At noon on September 18 the Research Vessel Roger Revelle set sail, and a journey of more than 5,000 miles began. Over the prior four days, more than 50 scientists and crew worked together to pack the nearly 300-foot Revelle to the gills.
Cranes, forklifts and muscle lifted 88 full pallets of equipment on board for the 67-day oceanographic expedition from Alaska to Tahiti. Three shipping containers converted into laboratories now sit where there was once empty deck. Down below, narrow hallways and steep staircases lead to a hive of workstations devoted to different types of analysis. The scientific equipment on board supports 26 separate research projects from 25 of the nation’s leading research institutions.
Scientists and crew will lower many of the key instruments on board to the bottom of the ocean. On their way back up, some instruments collect seawater while others measure things like the water’s temperature and salinity. To manage these deep sea dunks, the Revelle is packing roughly 95,000 feet of cable attached to four huge winches—more than three times the height of Mount Everest (29,029 feet).
— @followGP15 (@followGP15) September 14, 2018
Some samples hauled up from the depths need lab space free of potential contaminants to be accurately measured. Creating such a space on a ship that is decidedly not free of contaminants requires a lot of plastic, tape and an array of air filters.
Scientists build these clean rooms, called “bubbles,” with walls of plastic that balloon out with the clean air the filters are pumping in. That air escapes through the door flaps of the bubble and the slight pressure of leaking air helps keep wayward gunk from getting in.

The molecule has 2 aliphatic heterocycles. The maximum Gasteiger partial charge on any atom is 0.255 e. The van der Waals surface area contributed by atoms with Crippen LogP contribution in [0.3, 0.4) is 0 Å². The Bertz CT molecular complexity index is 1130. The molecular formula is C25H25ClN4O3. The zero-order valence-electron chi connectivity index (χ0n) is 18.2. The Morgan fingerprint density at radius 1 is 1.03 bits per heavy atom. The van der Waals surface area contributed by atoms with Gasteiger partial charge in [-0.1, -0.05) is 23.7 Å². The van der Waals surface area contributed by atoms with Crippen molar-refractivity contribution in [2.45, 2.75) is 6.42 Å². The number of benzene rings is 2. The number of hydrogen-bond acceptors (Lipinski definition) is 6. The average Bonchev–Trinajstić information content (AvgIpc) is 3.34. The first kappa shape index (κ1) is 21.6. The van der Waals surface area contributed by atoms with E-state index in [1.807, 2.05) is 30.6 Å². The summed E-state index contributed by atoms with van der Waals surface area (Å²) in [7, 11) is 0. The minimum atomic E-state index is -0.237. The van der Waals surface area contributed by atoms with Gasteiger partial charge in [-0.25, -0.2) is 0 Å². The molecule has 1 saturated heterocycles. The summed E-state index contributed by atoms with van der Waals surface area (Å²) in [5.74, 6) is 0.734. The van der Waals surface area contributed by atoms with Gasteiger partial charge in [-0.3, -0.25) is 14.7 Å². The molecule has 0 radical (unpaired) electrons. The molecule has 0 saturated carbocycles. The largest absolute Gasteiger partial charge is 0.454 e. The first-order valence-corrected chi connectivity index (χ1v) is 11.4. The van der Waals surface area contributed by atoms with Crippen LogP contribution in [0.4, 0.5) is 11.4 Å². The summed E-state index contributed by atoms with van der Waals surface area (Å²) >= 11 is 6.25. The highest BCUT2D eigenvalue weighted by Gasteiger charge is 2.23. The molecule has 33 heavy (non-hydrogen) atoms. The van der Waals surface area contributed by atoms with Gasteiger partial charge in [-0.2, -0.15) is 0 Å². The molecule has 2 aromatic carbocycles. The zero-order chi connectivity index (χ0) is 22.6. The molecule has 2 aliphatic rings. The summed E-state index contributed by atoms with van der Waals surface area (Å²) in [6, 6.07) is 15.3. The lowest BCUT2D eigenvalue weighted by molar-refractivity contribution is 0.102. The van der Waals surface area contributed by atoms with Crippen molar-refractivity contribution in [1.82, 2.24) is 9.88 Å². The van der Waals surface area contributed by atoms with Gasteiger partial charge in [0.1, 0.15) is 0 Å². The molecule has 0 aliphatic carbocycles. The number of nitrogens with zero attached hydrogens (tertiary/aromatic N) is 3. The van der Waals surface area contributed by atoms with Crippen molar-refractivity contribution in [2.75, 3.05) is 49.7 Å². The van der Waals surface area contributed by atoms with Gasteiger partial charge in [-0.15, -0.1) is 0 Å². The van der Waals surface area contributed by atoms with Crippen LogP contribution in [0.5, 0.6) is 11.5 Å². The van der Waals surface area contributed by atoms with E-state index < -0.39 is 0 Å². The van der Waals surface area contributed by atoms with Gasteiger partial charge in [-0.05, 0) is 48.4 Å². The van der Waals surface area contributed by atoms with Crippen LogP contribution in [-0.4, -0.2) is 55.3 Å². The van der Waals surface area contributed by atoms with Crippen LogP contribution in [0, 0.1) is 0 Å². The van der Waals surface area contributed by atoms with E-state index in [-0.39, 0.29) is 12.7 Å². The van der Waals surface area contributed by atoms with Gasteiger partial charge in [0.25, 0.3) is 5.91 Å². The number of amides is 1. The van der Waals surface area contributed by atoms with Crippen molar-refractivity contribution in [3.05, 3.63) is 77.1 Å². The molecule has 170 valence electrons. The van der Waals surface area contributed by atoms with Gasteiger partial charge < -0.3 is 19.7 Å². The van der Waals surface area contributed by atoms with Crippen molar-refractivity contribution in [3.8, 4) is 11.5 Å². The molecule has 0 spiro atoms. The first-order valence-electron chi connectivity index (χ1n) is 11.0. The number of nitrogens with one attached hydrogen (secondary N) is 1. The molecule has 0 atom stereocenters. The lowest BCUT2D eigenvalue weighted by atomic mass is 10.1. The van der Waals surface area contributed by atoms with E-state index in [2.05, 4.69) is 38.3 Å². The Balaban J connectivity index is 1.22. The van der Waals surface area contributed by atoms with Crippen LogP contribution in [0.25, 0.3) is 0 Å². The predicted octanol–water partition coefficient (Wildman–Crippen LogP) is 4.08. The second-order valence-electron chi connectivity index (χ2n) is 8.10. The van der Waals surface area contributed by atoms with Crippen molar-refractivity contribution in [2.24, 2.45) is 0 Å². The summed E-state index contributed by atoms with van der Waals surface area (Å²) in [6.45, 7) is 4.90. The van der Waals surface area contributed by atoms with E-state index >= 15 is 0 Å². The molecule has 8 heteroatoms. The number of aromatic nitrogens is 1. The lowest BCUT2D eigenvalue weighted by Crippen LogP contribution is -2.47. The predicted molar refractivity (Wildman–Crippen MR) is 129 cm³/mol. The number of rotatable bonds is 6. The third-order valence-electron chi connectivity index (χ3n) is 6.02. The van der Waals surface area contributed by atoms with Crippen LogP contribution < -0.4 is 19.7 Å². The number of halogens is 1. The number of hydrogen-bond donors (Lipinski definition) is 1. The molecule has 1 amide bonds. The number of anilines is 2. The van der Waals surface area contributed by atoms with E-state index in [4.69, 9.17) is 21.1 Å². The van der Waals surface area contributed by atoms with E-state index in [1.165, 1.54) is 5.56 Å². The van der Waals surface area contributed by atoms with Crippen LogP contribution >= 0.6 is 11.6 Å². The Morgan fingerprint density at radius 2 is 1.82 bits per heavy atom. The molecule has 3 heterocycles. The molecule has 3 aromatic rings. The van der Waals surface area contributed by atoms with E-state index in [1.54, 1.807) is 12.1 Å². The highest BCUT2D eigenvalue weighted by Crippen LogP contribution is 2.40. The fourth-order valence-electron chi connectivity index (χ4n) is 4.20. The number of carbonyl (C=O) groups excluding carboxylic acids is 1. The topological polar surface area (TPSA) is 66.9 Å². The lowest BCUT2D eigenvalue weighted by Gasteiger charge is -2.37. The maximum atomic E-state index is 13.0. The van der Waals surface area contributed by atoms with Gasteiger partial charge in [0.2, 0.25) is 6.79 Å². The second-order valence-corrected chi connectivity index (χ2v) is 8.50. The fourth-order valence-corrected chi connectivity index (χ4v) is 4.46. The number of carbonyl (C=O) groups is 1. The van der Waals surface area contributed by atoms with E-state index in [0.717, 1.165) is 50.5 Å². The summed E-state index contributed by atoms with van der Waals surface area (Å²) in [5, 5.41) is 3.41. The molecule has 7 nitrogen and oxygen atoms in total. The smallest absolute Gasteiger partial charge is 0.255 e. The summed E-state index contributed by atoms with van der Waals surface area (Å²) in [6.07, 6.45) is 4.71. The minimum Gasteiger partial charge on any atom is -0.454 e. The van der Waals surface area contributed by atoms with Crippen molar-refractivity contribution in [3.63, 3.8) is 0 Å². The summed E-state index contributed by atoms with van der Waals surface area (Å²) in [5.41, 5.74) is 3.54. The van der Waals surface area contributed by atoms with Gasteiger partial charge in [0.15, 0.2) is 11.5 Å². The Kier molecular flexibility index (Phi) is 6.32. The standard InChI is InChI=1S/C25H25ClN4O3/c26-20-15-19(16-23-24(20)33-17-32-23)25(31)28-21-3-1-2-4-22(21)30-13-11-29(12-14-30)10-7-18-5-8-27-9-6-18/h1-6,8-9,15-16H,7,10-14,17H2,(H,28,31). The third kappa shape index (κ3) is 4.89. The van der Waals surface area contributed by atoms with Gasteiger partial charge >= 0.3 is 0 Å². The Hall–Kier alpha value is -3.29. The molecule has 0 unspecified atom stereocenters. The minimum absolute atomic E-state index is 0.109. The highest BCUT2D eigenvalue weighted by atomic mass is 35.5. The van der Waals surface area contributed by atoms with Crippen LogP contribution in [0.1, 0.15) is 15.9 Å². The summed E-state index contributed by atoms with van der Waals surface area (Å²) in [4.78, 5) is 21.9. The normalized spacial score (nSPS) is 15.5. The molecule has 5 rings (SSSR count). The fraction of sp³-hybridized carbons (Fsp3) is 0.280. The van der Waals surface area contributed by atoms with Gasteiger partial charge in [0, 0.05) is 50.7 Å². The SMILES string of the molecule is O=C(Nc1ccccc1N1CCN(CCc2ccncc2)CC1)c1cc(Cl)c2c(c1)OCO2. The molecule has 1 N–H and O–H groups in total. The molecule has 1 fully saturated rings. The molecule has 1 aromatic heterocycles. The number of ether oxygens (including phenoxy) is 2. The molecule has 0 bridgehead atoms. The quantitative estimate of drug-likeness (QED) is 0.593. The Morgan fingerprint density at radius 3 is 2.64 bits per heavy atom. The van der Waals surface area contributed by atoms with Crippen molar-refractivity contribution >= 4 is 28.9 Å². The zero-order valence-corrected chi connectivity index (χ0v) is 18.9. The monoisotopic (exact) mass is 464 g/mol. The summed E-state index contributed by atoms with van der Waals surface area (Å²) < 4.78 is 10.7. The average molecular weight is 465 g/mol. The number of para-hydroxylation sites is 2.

On such a long expedition and with so many people on board, everyday details like food are writ large.
Twelve pallets stacked six-feet high took more than three hours and all hands on deck to bring down to the ship’s refrigerator, freezer and dry food storage rooms. The cost of all that food topped $43,000. That total may seem astronomical, but, spread across 59 people and 67 days, each person’s daily share of food is $10.87.
A taste of what loading food for 50+ people for more than two months at sea looks like. It took ~3 hours and nearly everyone on board to load the 12+ palettes onto the @RVRogerRevelle #nsffunded #oceanography @NSF_GEO @geotraces pic.twitter.com/rCnnEyw2qv
— @followGP15 (@followGP15) September 17, 2018
At 11:30 a.m., over the loudspeaker the captain called out, “All ashore who’s going ashore!”A flurry of trash bags and cardboard boxes flew over the ship’s rails into a nearby dumpster and a few stragglers made their escapes.
The gangway is up and we are getting ready to leave port here in Seattle. We will soon begin our expedition studying the ocean from Alaska all the way to Tahiti!@RVRogerRevelle@NSF_GEO@geotraces #geotraces #nsffunded #oceanography #rogerrevelle pic.twitter.com/XzxtbfpG9A
— @followGP15 (@followGP15) September 18, 2018
Then one of the ship’s cranes lifted the gangway plank leading from dry land to the floating Revelle. The 20-odd-feet of steel rose lightly off its hinge and pirouetted into parallel with the ship’s side where it was secured in place.
The 59 people on board prepared for the next month living and working together to better understand the Pacific Ocean, and thick ropes were untied and thrown back to the Revelle. After days of intermittent rain in Seattle, the noonday sun burned through to blue sky and lit the way out of Puget Sound.
GP15 blog posts written by Alex Fox unless otherwise stated.
GEOTRACES GP15 is supported by the National Science Foundation. Any opinions, findings and conclusions or recommendations expressed in this material do not necessarily reflect the views of the National Science Foundation.